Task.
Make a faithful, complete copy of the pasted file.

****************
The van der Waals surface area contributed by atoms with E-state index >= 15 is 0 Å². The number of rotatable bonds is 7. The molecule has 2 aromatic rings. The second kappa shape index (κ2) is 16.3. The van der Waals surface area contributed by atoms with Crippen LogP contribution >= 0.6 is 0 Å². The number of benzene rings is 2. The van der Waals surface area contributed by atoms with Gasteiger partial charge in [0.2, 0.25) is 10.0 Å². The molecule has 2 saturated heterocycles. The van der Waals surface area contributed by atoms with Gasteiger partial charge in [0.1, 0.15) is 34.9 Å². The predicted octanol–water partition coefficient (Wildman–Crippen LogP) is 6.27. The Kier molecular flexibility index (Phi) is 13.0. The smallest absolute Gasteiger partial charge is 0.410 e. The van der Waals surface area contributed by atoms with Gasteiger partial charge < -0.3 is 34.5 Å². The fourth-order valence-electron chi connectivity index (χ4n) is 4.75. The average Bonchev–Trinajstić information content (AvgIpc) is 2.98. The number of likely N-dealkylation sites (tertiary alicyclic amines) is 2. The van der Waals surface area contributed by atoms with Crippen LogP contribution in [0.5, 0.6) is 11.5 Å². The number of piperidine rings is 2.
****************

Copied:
The van der Waals surface area contributed by atoms with E-state index >= 15 is 0 Å². The number of rotatable bonds is 7. The molecule has 2 aromatic rings. The second kappa shape index (κ2) is 16.3. The van der Waals surface area contributed by atoms with Crippen LogP contribution >= 0.6 is 0 Å². The number of benzene rings is 2. The van der Waals surface area contributed by atoms with Gasteiger partial charge in [0.2, 0.25) is 10.0 Å². The molecule has 2 saturated heterocycles. The van der Waals surface area contributed by atoms with Gasteiger partial charge in [0.1, 0.15) is 34.9 Å². The predicted octanol–water partition coefficient (Wildman–Crippen LogP) is 6.27. The Kier molecular flexibility index (Phi) is 13.0. The smallest absolute Gasteiger partial charge is 0.410 e. The van der Waals surface area contributed by atoms with Gasteiger partial charge < -0.3 is 34.5 Å². The fourth-order valence-electron chi connectivity index (χ4n) is 4.75. The average Bonchev–Trinajstić information content (AvgIpc) is 2.98. The number of likely N-dealkylation sites (tertiary alicyclic amines) is 2. The van der Waals surface area contributed by atoms with Crippen LogP contribution in [0.5, 0.6) is 11.5 Å². The number of piperidine rings is 2.